I have limited flying experience (two introductory flight lessons in a Cessna and several commercial flights, including some Transatlantic trips), so please excuse my ignorance.
I was wondering; since the earth is spherical and the curvature is approximately 6 foot "drop" for every three miles i.e. a 6 foot person will disappear over the horizon 3 miles away, does a jet aircraft need to be constantly adjusted nose down to adjust for the curvature of the earth?
In other words, if a plane was trimmed for straight and level flight, would it "gain altitude" while flying as the earth surface "fell away" due to the curvature?
Thanks for your time and consideration.
This is an interesting question. A plane will fly at a constant altitude and will follow the curvature of the earth and would not gain altitude during a level flight.
For instance, if a plane is cleared to maintain 35,000 feet, by regulations, the pilot must maintain that level based on a standard barometric pressure setting (29.92 inHg or 1013 millibars) Hence it would stay at that altitude (FL350) because the pilot is either controlling the plane manually or has engaged the autopilot to achieve that.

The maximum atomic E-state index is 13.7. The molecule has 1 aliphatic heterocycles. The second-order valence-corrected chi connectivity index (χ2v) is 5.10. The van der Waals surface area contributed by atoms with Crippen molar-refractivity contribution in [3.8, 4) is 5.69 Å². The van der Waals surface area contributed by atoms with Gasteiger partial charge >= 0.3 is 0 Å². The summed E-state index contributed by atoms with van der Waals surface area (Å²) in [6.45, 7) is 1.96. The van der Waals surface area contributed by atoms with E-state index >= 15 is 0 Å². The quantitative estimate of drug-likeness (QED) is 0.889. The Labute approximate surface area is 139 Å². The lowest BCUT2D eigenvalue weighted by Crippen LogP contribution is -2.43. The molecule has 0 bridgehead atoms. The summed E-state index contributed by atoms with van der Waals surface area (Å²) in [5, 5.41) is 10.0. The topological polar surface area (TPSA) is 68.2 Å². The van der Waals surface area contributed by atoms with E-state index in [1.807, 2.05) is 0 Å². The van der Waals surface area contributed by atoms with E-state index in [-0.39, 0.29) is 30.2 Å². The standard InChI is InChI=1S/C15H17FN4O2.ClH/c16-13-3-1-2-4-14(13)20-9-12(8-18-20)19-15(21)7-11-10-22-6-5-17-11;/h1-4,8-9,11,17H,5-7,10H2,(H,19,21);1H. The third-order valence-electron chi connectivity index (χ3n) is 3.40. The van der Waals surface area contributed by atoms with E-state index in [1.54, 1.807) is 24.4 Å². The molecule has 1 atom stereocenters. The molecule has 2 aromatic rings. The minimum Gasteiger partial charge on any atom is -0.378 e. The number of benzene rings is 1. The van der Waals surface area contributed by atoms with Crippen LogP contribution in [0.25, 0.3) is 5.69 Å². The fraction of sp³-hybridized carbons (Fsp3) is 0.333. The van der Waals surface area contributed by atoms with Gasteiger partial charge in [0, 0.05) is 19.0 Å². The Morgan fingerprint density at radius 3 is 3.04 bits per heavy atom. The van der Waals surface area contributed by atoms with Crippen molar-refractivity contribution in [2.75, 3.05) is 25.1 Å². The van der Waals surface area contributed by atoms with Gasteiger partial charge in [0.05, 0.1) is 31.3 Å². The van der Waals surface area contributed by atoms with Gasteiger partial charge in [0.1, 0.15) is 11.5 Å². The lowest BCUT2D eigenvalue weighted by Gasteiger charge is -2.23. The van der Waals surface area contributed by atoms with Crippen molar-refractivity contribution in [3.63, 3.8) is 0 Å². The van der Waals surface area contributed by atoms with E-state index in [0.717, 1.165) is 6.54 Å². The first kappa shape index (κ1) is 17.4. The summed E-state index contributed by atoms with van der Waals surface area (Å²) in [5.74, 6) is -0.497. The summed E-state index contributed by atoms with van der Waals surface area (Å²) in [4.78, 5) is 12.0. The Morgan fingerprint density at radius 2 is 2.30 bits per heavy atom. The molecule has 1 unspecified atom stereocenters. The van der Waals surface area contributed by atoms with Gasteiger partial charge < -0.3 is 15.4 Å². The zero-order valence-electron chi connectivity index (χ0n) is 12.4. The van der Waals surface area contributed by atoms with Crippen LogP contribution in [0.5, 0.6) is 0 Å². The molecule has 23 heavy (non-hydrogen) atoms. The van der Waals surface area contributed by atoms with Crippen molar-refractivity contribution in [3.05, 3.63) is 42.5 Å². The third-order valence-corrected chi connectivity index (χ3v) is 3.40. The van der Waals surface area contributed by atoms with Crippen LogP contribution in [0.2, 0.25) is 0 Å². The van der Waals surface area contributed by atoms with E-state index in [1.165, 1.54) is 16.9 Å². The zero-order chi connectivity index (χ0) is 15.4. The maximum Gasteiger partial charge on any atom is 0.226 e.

There are two basic instruments that enable this procedure - an altimeter and a vertical speed indicator (VSI). The VSI provides short term changes in pressure and indicates whether the plane is climbing or descending. These changes will give an indication to the pilot so that he would level the plane to maintain 35,000 feet. He will adjust the controls very slightly by use of the elevator and trims. This can be performed automatically by the autopilot as well. As such, the flight controls are constantly moving very subtly to maintain the correct attitude.
You said that, if the plane was trimmed for a straight and level flight, it would ‘gain altitude’ while flying as the earth surface ‘fell away’ due to the curvature of the earth. Well, that would probably happen in a perfectly motionless atmosphere where the plane would fly dead ahead, and over time gain altitude (provided it has sufficient thrust) as the earth curves away from under the airplane.
In reality, a constant altitude must be kept using the standard pressure and that means a fixed distance to the earth center of gravity is maintained, making the path of the plane a curved one.
So, a plane is not flying a straight line - geometrically speaking!
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